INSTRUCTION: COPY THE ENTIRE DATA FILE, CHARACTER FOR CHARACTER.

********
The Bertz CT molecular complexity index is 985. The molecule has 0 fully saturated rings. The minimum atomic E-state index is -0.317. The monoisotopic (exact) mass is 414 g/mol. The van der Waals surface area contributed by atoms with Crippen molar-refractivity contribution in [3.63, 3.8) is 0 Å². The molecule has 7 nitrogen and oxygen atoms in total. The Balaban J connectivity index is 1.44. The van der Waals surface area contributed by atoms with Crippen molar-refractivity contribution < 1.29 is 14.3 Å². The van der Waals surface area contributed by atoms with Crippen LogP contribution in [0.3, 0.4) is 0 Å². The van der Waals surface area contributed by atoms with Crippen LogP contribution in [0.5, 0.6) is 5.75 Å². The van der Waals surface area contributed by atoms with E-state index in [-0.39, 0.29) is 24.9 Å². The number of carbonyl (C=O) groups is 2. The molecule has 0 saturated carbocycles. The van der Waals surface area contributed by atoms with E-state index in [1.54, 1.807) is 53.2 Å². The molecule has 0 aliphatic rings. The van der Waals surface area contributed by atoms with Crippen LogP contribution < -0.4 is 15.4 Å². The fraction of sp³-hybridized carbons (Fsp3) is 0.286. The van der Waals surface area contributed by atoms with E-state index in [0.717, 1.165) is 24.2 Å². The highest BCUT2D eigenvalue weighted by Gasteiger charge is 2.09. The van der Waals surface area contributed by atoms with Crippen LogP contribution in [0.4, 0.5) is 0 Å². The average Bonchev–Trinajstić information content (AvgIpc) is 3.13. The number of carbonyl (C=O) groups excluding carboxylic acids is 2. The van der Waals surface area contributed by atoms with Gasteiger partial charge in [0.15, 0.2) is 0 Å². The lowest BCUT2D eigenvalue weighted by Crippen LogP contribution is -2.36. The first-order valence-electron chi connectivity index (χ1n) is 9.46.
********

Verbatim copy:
The Bertz CT molecular complexity index is 985. The molecule has 0 fully saturated rings. The minimum atomic E-state index is -0.317. The monoisotopic (exact) mass is 414 g/mol. The van der Waals surface area contributed by atoms with Crippen molar-refractivity contribution in [3.63, 3.8) is 0 Å². The molecule has 7 nitrogen and oxygen atoms in total. The Balaban J connectivity index is 1.44. The van der Waals surface area contributed by atoms with Crippen molar-refractivity contribution < 1.29 is 14.3 Å². The van der Waals surface area contributed by atoms with Crippen LogP contribution in [0.3, 0.4) is 0 Å². The van der Waals surface area contributed by atoms with Crippen LogP contribution in [0.5, 0.6) is 5.75 Å². The van der Waals surface area contributed by atoms with E-state index in [-0.39, 0.29) is 24.9 Å². The number of carbonyl (C=O) groups is 2. The molecule has 0 saturated carbocycles. The van der Waals surface area contributed by atoms with E-state index in [1.54, 1.807) is 53.2 Å². The molecule has 0 aliphatic rings. The van der Waals surface area contributed by atoms with Crippen LogP contribution < -0.4 is 15.4 Å². The fraction of sp³-hybridized carbons (Fsp3) is 0.286. The van der Waals surface area contributed by atoms with E-state index in [0.717, 1.165) is 24.2 Å². The highest BCUT2D eigenvalue weighted by Gasteiger charge is 2.09. The van der Waals surface area contributed by atoms with Crippen LogP contribution in [0.4, 0.5) is 0 Å². The average Bonchev–Trinajstić information content (AvgIpc) is 3.13. The number of carbonyl (C=O) groups excluding carboxylic acids is 2. The van der Waals surface area contributed by atoms with Gasteiger partial charge in [0.15, 0.2) is 0 Å². The lowest BCUT2D eigenvalue weighted by Crippen LogP contribution is -2.36. The first-order valence-electron chi connectivity index (χ1n) is 9.46.